ARCADE II (Absolute Radiometer for Cosmology, Astrophysics, and Diffuse Emission) is a high altitude balloon-borne experiment which will measure the radiometric temperature of the sky at six frequencies, ranging from 3.3 GHz to 90 GHz. The radiometric temperature at a given frequency is a measure of the intensity of electromagnetic radiation at that frequency, being the temperature that the radiating body would be if it were a perfect blackbody emitter and emitting with the observed intensity at the frequency in question. After the contributions to the measured radiometric temperatures from the galactic foregrounds are subtracted out, the remainder will be the radiometric temperatures of the Cosmic Microwave Background Radiation (CMB).

The major science goal of the ARCADE II experiment is to achieve a measurement of the extent to which the CMB deviates from a blackbody spectrum at long wavelengths. The question of the extent to which the CMB deviates from a blackbody spectrum is as old as the study of the CMB itself. Measurements at frequencies higher than 60 GHz with the FIRAS (Far Infared Absolute Spectrometer) experiment have shown it to be very close to a blackbody spectrum in that regime (1). At longer wavelengths, published results are weaker, and the errors are larger than the theoretical deviations from blackbody predicted by common models (2).

The ARCADE I experiment, predecessor to ARCADE II, flew for data taking in June, 2003, and observed the sky at 10 GHz and 30 GHz. The results from that experiment are pending. With seven radiometers as opposed to two, and several at longer wavelength, ARCADE II is a much larger instrument. The dewar for ARCADE II is a cylinder 6 feet in diameter and seven feet tall.

The ARCADE project is a collaboration of NASA’s Goddard Space Flight Center and Jet Propulsion Laboratory, and the experimental cosmology group at the University of California, Santa Barbara physics department. Members of the science team are:

NASA Goddard Space Flight Center
Al Kogut (Principal Investigator)
Dale Fixsen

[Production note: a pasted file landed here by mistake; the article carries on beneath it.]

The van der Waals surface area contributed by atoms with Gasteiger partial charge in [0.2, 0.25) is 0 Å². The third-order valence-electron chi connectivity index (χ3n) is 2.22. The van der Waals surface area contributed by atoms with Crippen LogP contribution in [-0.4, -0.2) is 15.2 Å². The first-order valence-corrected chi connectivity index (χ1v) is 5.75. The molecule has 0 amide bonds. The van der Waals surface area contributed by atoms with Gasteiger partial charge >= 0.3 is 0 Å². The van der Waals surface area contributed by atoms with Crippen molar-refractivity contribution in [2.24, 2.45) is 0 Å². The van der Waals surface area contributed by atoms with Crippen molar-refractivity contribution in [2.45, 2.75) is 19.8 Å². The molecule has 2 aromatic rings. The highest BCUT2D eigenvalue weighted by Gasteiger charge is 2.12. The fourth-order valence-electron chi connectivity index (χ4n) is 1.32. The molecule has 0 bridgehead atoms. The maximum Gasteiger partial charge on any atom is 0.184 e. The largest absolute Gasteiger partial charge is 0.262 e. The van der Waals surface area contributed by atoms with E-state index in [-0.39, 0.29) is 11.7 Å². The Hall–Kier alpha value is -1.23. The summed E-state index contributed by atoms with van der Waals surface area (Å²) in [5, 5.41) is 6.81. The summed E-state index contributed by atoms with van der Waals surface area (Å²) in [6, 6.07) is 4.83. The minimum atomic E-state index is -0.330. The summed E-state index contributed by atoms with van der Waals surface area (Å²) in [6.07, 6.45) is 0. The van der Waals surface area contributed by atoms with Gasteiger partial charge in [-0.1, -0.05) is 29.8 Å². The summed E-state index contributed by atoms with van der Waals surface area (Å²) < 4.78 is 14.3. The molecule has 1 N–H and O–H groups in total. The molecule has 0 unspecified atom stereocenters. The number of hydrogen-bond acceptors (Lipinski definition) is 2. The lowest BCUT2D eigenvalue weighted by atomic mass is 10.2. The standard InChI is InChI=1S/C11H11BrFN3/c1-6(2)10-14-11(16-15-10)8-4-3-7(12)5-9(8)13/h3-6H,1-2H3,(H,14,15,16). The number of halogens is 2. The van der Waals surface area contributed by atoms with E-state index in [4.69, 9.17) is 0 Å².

Michele Limon
Paul Mirel
Ed Wallack

NASA Jet Propulsion Laboratory
Steve Levin
Michael Seffert

Phil Lubin

The Instrument

The ARCADE II instrument, as well as the ARCADE I instrument before it, compares the radiometric temperature of the sky to that of a calibrator target, the temperature of which is adjustable and known, and which is designed to emit very close to a perfect blackbody spectrum. When the measured radiation intensity of the sky and target are equal, then the radiometric temperature of the sky is then known, as it will be the temperature of the target. The purpose of flying the experiment on a high altitude balloon is to get above most of the atmosphere, which is a not insignificant emitter in the microwave region of the radio spectrum.

There are, of course, challenges inherent in measuring radiation from weak emitters in the range of 3k. The noise in the radiometer signals must be kept to a minimum, which in ARCADE is achieved by using a cold HEMT amplifier and switching radiometer with an internal emitter. All cold components are kept cold by means of liquid helium boil off, as the entire cold part of the experiment will be within a giant dewar filled with liquid helium. All cryogenic temperatures will be measured by means of calibrated resistance thermometers, and the output of the radiometers, temperature sensors, and all other on board data is stored on the on board computer as well as transmitted to the ground.

The radiation is coupled to the radiometers by the means of scalar conical feed horns. The horns contain a regular pattern of grooves and teeth on the interior surface which serve to cancel the tangential component of the electric field of the incoming radiation at the surface, giving a beam pattern that is close to gaussian in the way in which the measured intensity falls off as a function of angle from the center. After the throat of the horns is a circular to rectangular waveguide transition, followed by waveguide bends which will direct the radiation toward the radiometers.

A switch will alternate at 100 Hz between allowing through the incoming radiation and radiation from an internal waveguide load. The radiation will then be launched from waveguide into a coaxial transmission line and amplified by a low-noise cold HEMT amplifier, before passing out of the dewar. A band pass filter will filter out any remnants of unwanted frequencies, and detector diodes will convert the radiation to current. A lockin amplifier in phase with the switch then multiplies the signal by 1 and –1, and the signal is integrated, with the maximum value of the integration signal held via a switch and hold and output for an entire period. Thus, the voltage of the signal output will be linearly related to the radiometric temperature being observed, and the constant of proportionality can be determined by calibrating the radiometer with a blackbody emitter of known temperature.


The first flight of the instrument, scheduled for June 2005, will be from NASA’s National Scientific Ballooning Facility in Palestine, Texas. In the year following the first launch, data analysis will take place, and also some redesigning and rebuilding selected instrument components to reduce sources of uncertainty. Tentatively, a second flight is scheduled for Spring 2006, which will be followed by more data analysis and possibly more rebuilding. A third flight may take place in 2007, possibly from Australia.

Node your advancement talk, or at least part thereof.

1. Fixsen, D.J. & Mather, J.C., 2002, ApJ, 581
2. Fixsen, D. J. “The Temperature of the CMB at 10 GHz” (publication pending)

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